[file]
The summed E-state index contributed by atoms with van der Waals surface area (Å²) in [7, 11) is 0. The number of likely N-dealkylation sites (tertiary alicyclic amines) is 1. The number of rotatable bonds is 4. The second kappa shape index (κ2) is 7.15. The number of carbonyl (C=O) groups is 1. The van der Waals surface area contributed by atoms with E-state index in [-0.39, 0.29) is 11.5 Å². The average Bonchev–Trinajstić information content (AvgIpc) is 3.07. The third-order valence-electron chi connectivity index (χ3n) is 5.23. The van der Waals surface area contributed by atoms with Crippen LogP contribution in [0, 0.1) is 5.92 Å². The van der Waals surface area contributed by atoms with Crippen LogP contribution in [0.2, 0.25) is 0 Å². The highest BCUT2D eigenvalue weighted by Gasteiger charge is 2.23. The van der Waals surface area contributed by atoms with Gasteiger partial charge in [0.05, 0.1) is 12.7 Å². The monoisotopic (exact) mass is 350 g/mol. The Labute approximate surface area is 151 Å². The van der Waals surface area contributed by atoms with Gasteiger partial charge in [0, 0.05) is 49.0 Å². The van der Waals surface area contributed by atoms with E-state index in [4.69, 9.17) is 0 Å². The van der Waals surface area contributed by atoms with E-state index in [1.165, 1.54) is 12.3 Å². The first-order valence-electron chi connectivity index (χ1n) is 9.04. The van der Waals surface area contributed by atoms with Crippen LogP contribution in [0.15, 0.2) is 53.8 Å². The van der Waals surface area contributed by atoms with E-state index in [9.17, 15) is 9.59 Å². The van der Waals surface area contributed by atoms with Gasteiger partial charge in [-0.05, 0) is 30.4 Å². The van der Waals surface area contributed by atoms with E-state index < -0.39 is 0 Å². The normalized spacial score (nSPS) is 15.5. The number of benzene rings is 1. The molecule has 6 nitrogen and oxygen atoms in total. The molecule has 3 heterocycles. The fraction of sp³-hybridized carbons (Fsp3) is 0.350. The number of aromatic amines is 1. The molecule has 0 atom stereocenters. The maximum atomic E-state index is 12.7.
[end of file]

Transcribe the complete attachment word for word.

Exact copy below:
The summed E-state index contributed by atoms with van der Waals surface area (Å²) in [7, 11) is 0. The number of likely N-dealkylation sites (tertiary alicyclic amines) is 1. The number of rotatable bonds is 4. The second kappa shape index (κ2) is 7.15. The number of carbonyl (C=O) groups is 1. The van der Waals surface area contributed by atoms with E-state index in [-0.39, 0.29) is 11.5 Å². The average Bonchev–Trinajstić information content (AvgIpc) is 3.07. The third-order valence-electron chi connectivity index (χ3n) is 5.23. The van der Waals surface area contributed by atoms with Crippen LogP contribution in [0, 0.1) is 5.92 Å². The van der Waals surface area contributed by atoms with Crippen LogP contribution in [0.2, 0.25) is 0 Å². The highest BCUT2D eigenvalue weighted by Gasteiger charge is 2.23. The van der Waals surface area contributed by atoms with Gasteiger partial charge in [0.05, 0.1) is 12.7 Å². The monoisotopic (exact) mass is 350 g/mol. The Labute approximate surface area is 151 Å². The van der Waals surface area contributed by atoms with Gasteiger partial charge in [0, 0.05) is 49.0 Å². The van der Waals surface area contributed by atoms with E-state index in [4.69, 9.17) is 0 Å². The van der Waals surface area contributed by atoms with E-state index in [1.165, 1.54) is 12.3 Å². The first-order valence-electron chi connectivity index (χ1n) is 9.04. The van der Waals surface area contributed by atoms with Crippen LogP contribution in [0.15, 0.2) is 53.8 Å². The van der Waals surface area contributed by atoms with E-state index in [9.17, 15) is 9.59 Å². The van der Waals surface area contributed by atoms with Gasteiger partial charge in [-0.05, 0) is 30.4 Å². The van der Waals surface area contributed by atoms with E-state index < -0.39 is 0 Å². The normalized spacial score (nSPS) is 15.5. The number of benzene rings is 1. The molecule has 6 nitrogen and oxygen atoms in total. The molecule has 3 heterocycles. The fraction of sp³-hybridized carbons (Fsp3) is 0.350. The number of aromatic amines is 1. The molecule has 0 atom stereocenters. The maximum atomic E-state index is 12.7.